There is a well-known send-up, in the movie “Notting Hill,” of self-righteous dietary fads. “I’m a fruitarian,” a mousy young woman announces on a first date with Hugh Grant. “We believe that fruits and vegetables have feelings,” she says; with a sniff, she confirms that the carrots at dinner were murdered.
Anyone who has laughed off her statement as ludicrous might reconsider upon seeing the Jewish Museum’s new exhibit “Chaim Soutine: Flesh.” Soutine, a tormented Lithuanian Jewish expressionist who found an artistic home, if not peace of mind, in Paris just before World War I, had a strikingly macabre imagination. That imagination was famously preoccupied with dead animals and specifically raw meat, a fascination that is, unsurprisingly, the subject of “Flesh.” But Soutine’s interest in the soon-to-be-consumed also extended to the odd vegetable; see “Still Life with Artichoke” (1916), in which both the titular vegetable and the fork suggesting its imminent doom appear to vibrate with living vigor.
It’s a grim joke, as is each of Soutine’s still lives, a genre that tends to focus on the inanimate and decorative. Soutine shows that genre’s apparently gentle premise to be, by nature, as brutal as any other in art. In “Still Life with Fish” (1921), for instance, a group of slender silver fish occupy a circular, light-colored dish, their bodies so taut as to trick the brain into thinking them in motion. But that dish itself occupies a dark background, suggesting the struggling fish have been caught, perhaps in a stomach, a reverse Jonah and the whale.
Is the crueler implication that they have been swallowed alive, or that, in death, they are unable to cast off the impression of life? In Soutine’s work the answer is obviously the latter. “Chaim Soutine: Flesh,” which consists of 31 canvases, is organized in four sections: “A Modern Still Life” — home of the artichoke and fish — “Fowl,” “Flesh” and “The Life of Beasts.” Each segment examines a facet of Soutine’s faunal obsession, and each, save the last, suggests a desperate curiosity about the violence of animal life. In “Fowl,” a series of strung-up birds gaze heavenwards, their expressions reminiscent of those usually worn by sacrificed saints. Soutine was reverent about little aside from art, but it’s unlikely that in adopting the cast of religious martyrdom for slaughtered chickens and turkeys, he intended to insult the church. The birds’ beauty is enrapturing; the artist’s message registers as one of hopeless empathy. All flesh goes this way, whether celebrated for doing so or not.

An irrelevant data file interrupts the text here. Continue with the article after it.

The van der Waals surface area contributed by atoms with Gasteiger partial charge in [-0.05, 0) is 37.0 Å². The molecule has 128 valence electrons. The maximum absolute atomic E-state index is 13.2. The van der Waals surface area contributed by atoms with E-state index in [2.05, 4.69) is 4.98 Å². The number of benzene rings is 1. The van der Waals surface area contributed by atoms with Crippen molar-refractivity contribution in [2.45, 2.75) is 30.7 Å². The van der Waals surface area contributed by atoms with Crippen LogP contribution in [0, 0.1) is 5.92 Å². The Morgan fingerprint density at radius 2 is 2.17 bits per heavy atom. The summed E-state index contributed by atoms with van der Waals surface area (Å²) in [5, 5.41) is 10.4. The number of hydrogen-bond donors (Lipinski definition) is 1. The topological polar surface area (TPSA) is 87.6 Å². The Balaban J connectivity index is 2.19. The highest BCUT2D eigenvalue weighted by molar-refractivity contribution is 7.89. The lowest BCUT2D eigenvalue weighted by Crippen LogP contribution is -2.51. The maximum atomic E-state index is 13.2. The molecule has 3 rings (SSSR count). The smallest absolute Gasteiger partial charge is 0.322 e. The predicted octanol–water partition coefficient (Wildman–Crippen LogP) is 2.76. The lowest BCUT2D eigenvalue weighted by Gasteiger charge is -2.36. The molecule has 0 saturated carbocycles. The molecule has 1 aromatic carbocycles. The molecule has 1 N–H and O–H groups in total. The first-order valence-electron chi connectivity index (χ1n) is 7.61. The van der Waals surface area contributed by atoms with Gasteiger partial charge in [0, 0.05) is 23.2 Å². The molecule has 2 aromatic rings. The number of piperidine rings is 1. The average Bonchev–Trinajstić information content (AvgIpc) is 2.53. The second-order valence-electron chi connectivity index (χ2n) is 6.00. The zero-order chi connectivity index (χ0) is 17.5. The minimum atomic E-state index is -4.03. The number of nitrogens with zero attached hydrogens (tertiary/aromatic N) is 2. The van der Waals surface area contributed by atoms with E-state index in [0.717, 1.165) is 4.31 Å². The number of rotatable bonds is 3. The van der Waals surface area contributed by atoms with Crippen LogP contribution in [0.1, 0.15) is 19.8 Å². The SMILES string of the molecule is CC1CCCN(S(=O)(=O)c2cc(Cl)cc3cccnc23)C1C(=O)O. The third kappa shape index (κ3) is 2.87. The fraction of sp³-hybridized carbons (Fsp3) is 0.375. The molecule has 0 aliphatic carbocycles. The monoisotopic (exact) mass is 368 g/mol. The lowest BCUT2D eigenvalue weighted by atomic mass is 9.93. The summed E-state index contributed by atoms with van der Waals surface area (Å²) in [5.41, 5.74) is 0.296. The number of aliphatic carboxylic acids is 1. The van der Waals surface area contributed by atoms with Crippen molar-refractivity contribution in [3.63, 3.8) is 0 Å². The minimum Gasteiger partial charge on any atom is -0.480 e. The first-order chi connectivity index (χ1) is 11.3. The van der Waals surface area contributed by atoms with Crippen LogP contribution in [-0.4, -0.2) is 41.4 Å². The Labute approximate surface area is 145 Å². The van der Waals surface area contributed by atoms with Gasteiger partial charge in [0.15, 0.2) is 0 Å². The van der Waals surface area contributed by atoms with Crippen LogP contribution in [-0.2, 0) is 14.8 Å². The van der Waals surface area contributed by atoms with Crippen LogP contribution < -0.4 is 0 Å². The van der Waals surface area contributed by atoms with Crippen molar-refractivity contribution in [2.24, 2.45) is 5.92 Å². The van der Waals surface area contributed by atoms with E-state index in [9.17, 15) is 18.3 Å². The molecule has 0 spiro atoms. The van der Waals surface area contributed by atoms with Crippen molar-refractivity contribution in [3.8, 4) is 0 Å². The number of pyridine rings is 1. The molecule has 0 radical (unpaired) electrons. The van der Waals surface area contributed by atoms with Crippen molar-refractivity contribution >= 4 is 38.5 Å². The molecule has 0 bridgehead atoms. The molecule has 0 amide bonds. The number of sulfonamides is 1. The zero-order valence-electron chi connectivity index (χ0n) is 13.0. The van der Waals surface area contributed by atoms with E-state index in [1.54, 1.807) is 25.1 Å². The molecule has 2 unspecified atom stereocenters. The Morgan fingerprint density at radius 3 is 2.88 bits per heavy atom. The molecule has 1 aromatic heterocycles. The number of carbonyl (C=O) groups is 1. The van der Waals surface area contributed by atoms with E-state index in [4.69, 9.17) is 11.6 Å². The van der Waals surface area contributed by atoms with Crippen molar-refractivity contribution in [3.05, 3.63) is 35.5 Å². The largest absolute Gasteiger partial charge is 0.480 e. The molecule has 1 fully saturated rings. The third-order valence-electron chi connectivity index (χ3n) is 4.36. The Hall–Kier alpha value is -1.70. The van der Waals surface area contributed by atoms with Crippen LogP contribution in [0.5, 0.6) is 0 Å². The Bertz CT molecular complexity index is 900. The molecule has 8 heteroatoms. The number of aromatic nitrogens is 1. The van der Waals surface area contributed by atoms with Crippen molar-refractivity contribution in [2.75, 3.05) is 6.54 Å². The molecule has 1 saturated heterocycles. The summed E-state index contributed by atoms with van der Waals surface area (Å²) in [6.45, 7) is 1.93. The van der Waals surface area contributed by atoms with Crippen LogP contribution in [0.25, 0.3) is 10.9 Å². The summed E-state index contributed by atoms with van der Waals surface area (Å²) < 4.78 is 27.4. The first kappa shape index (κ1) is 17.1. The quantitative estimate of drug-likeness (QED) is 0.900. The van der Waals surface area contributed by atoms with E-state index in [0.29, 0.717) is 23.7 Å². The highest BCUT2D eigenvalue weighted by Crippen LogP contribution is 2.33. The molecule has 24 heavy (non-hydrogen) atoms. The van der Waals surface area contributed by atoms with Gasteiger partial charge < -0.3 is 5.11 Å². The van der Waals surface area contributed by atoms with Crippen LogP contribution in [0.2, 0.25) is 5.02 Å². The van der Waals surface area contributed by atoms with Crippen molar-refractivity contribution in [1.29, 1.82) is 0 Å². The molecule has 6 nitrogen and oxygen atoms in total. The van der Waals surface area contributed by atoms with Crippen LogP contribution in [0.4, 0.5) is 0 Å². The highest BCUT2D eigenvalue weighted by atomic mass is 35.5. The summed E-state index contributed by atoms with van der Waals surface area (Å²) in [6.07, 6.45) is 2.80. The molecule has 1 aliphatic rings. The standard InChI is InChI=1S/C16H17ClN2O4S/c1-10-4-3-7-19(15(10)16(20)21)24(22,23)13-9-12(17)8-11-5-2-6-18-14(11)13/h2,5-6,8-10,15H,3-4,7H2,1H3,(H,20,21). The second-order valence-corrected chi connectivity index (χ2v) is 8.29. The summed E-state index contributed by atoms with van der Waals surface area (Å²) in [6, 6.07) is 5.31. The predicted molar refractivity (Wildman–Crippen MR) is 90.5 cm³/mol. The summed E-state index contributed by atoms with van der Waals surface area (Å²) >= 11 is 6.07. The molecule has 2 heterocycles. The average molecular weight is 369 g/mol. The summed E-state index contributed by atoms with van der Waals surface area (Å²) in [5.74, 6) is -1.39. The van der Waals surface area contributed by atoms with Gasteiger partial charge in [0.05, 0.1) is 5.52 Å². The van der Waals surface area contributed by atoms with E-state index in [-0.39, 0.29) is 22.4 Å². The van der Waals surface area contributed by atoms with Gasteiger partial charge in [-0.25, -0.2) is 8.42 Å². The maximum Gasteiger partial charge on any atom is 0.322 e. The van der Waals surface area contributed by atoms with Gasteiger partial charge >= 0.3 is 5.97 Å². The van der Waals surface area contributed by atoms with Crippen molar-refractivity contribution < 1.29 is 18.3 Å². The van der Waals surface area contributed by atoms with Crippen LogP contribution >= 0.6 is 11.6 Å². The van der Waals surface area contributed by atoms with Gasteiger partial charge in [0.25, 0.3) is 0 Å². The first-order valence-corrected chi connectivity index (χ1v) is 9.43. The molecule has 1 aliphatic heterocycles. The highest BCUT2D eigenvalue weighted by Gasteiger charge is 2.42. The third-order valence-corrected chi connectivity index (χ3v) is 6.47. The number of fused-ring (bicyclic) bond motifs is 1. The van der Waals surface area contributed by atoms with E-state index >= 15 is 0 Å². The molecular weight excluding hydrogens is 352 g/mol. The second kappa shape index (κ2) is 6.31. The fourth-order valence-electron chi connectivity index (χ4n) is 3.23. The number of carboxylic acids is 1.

Yet that message turned out to be too neat for Soutine. “They say Courbet could give in his nudes all the character of Paris,” reads a quote by Soutine on one of the exhibit’s walls. “I want to show all that is Paris in the carcass of an ox.” Soutine’s notorious disdain for personal hygiene made him a recognizable character in Montparnasse, the hotbed of Paris’s art scene when he arrived in 1913, but his active war on hygiene in the name of art became the subject of local legend. His paintings of sides of beef required his long exposure to his rotting subjects; he would hang the raw meat in his studio, and douse it in animal blood to refresh it as it became steadily more putrid. His neighbors complained of the smell, and once the police came to investigate it, only to be met by a stern talk from the artist on the unforgiving nature of his business.
One can hardly imagine a more effective way of making oneself unforgettable. Yet Soutine’s lurid methods, although they may have translated as persona-building, add meaning to this body of his art. He aimed to convey the impression of recent death; in doing so, he insisted on imposing that impression on flesh already decayed. He was illustrating the way in which death could reach for and resemble the guise of life. In painting death, he was painting antipathy to death.
The exhibit’s last section, “The Life of Beasts,” is its most overtly emotional. In “Plucked Goose” (1933), the bird’s body is foreshortened; it looks to be the same size as its unplucked head and broken neck. Soutine’s grief over the dead fowl is palpable. Its half-closed eye looks exhausted, not lifeless, a childlike dream of ongoing life. Next to the goose, the subject of “The Donkey” (1934) is already a ghost, its living body transparent against the background. “The Fish” (1933) appears, convincingly and unironically, to shed a tear. There is only one painting in the entire exhibition in which an animal is not aesthetically linked to death: “The Duck Pond at Champigny,” which Soutine painted in 1943, the same year in which he died following unsuccessful surgery on a stomach ulcer. It is nearly impossible to spot the ducks, two uncharacteristically indistinct white blotches. Around the pond is lush and hectic vegetation.
It’s when life is seen up close that its end presses on the mind. The morning I saw “Flesh,” I was woken before my alarm by the scrabbling sound of a frantic animal trapped in the ceiling above my bed. In the exhibit, I stared at one of Soutine’s dead and gape-mouthed fish and parsed the levels of my early-morning disgust. I did not want the animal in my space; I did not want to think about the diseases borne in its fur, feces or breath. Mostly, though, I was anxious that it might die in the close space into which it had worked itself, and that I would be left with the rot.